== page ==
“Hmm… you know, I’d never put those two things together,” Stef muses. “I guess that is unusual. But I also think it makes sense. Because the Earth, nature, is very important to us, and we are very connected to it. Phenotype is the man and Genotype is the machine; it’s our job to connect both of those things. We use the tools of machines every day, but we must remain rooted in nature.”
Daniel agrees, and admits to a more personal connection with his environs.
“It’s inspiring for me to go out into the world and see what we are surrounded by,” he says. “When we go out on tour, I love to walk through trees and woodland and take in that peacefulness. It connects me to myself and means I can connect better to my bandmates, which, for me, is the key to making us the best band we can be.”
Making a double album is a commercial and creative leap, yet the success Periphery recently pulled off with Alpha and Omega shows there’s an appetite in the scene for ambitious compositions. Instead of being disenfranchised by seeing younger technical bands make a career from walking a path they’ve been following for quite some time, Textures are positive about it.
“It’s no big deal,” smiles Daniel. “You know, we kind of laugh at it when we hear those bands. It’s an inside joke to us, that we’ve been doing this type of music for a long time and people are calling it a new movement. But I’m not angry with those guys! Of course not! Why would I be angry about good bands becoming popular?”
Stef goes even further, suggesting they’re flattered be to considered forefathers of a movement that sprang up around them.
“It is a huge compliment to us to be seen as an influence to these bands,” he begins. “They are fantastic. And I’ve watched them grow over the years, Periphery, Tesseract… I saw them when they were tiny little bands. Look at them now! I was speaking to Tosin [Abasi, guitarist] from Animals As Leaders, and he told me how much he loved Polars. If we’ve contributed to that… wow! What a legacy to have.”
With djent’s scene leaders breaking out, there’s a worry that Textures could be left behind, or written off by newcomers as another bunch of chancers. But they see themselves as separate from that world, outside of it, doing what they’ve always been doing in the best way they can.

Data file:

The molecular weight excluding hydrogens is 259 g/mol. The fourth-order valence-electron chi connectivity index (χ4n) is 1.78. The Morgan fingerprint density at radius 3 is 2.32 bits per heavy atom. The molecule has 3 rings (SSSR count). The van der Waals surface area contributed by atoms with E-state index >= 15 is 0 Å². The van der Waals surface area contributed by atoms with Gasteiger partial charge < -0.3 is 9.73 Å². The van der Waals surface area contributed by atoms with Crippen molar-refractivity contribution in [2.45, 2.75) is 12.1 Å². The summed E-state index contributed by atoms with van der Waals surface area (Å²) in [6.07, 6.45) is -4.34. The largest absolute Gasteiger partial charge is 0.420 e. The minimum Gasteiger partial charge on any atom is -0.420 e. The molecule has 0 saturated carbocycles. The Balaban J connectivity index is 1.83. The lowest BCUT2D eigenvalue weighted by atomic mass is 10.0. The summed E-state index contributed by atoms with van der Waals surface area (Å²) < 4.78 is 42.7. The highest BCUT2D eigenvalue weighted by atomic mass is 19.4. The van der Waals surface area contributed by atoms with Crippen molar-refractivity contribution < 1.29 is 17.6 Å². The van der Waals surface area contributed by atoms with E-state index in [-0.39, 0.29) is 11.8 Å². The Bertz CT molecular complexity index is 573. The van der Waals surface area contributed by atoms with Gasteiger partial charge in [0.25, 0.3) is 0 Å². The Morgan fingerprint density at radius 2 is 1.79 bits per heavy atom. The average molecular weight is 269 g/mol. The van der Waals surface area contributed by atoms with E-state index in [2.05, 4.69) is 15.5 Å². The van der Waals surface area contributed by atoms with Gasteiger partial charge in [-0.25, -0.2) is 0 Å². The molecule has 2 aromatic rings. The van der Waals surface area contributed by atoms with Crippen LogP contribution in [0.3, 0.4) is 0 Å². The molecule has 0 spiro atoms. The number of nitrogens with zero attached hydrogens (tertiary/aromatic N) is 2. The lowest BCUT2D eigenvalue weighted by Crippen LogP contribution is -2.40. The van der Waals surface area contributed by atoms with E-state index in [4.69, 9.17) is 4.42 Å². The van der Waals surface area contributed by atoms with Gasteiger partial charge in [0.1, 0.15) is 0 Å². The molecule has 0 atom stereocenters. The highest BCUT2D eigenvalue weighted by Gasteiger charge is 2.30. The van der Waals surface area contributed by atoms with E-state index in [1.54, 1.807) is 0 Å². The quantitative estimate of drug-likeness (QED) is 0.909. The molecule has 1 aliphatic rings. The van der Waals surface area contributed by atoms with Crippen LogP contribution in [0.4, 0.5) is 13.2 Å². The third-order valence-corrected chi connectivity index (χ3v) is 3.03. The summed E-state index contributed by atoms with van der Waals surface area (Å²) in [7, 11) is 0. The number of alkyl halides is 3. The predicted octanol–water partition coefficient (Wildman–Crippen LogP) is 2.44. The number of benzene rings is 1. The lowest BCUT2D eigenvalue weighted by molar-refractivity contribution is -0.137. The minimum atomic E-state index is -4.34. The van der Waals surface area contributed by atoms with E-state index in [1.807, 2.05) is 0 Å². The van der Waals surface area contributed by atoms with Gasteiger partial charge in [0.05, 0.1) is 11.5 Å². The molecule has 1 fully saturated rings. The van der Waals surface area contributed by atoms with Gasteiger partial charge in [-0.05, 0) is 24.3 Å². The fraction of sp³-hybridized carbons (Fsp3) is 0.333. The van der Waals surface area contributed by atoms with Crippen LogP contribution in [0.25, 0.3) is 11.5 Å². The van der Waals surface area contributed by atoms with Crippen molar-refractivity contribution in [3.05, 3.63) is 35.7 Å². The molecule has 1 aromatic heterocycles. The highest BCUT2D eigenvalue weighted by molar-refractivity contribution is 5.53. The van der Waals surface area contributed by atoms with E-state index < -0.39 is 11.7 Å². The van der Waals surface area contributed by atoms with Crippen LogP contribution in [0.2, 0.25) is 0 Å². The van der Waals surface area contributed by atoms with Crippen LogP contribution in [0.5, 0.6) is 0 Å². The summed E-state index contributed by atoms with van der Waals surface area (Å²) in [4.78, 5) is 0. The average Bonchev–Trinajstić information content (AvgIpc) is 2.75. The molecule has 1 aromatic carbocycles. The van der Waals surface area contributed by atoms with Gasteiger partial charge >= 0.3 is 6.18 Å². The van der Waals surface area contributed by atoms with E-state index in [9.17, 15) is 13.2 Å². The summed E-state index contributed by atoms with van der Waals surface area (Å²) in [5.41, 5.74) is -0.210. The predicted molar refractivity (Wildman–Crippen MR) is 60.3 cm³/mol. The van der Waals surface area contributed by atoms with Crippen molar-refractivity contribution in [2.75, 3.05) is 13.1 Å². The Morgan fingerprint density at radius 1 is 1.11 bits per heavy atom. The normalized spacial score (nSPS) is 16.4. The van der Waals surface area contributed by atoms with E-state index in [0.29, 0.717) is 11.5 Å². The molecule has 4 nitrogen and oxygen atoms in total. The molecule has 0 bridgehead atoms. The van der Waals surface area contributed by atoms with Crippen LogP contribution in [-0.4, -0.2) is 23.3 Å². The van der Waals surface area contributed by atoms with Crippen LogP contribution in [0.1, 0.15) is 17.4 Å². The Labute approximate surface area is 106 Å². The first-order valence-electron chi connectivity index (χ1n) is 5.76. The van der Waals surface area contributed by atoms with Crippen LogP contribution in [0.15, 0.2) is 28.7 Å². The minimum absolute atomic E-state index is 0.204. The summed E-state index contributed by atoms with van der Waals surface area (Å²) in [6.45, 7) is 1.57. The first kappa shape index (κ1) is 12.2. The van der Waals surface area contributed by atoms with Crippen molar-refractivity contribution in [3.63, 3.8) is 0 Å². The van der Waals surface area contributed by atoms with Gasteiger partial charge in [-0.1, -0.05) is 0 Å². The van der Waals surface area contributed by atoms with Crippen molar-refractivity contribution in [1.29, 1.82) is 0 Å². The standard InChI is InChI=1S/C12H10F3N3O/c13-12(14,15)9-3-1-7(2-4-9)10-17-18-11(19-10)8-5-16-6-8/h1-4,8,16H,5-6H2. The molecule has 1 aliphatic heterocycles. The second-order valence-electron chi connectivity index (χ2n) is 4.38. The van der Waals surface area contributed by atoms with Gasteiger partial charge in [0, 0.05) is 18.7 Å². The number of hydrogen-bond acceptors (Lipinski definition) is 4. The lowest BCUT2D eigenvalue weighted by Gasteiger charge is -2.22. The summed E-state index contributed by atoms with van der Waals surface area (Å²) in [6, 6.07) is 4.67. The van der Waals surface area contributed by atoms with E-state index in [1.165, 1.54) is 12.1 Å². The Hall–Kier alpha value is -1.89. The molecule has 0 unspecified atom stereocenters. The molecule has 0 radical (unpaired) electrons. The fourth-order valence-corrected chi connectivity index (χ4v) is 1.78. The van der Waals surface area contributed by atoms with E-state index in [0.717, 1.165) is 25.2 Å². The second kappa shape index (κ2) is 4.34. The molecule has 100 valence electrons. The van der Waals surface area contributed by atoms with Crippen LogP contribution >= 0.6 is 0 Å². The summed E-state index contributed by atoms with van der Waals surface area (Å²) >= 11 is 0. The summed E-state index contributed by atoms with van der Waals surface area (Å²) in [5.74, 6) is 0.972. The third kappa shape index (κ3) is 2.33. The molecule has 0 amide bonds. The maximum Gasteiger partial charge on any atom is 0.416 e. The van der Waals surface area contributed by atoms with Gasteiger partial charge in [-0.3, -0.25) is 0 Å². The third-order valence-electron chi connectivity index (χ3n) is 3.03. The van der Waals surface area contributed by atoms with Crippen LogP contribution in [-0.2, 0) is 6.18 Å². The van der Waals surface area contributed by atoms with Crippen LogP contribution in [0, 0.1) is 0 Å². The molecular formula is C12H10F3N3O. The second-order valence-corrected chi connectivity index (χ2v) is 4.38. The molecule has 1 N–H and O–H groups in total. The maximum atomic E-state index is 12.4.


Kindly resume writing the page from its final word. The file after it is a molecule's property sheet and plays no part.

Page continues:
We laugh when people call tech a new movement
“I’ll be honest with you,” says Stef. “I don’t even think of ourselves as one of those bands. I think we have much more going on than that. There are parts of melodic death metal, progressive rock, and older influences such as Pink Floyd and Queen; I don’t see us being pigeonholed in that way. And if we are? It’s fine. You know when Meshuggah released Bleed and everyone was freaking out about how they would never be able to play it live? Well, we got told we ripped them off because the opening track on [third album] Silhouettes, Old Days Born Anew, has got the same drum pattern. But that album came out about three weeks after obZen in 2008! So how could we have? We just had the same kind of idea around the same time! It’s funny to us that people don’t look a little deeper.”
Textures are hoping that people will look a little deeper at the music on Phenotype and Genotype. It’s immersive, inventive, and Stef’s convinced it’ll be their landmark achievement.
“I don’t like to say it because every band says the same,” he laughs. “But we have never done anything like this project before. And, whatever the response to it, I think the fans will see that. We’ve taken a risk, and stretched ourselves as far as we can right now. I can’t see how it won’t be the album that we are remembered for.”
Textures aren’t the only metal band to worship God’s green Earth…
It’s not a nice name, and some of the imagery on their album covers is just plain brutal, but Cattle Decapitation are not just another bunch of gory, grindcore freaks. Their highlighting of the mistreatment of animals in our society is the fulcrum of the four-piece’s lyrical content.
The French bruisers have made a career from riffs that sound like planets being moved. But, rather than moving Earth, they’d like to keep it how it is, thanks. From spreading an ecofriendly message on 2005’s masterful From Mars To Sirius, to supporting marine conservation organisation Sea Shepherd, Gojira are the poster boys of eco-metal.
One of Britain’s most enduring modern metal acts also have a strong attachment to ecological causes, and again support Sea Shepherd, with vocalist Sam Carter an Ambassador for their work. The band have left out literature at their shows and collaborated on a T-shirt design.
Phenotype is released on February 5 via Nuclear Blast. Textures will play the London Underworld on February 25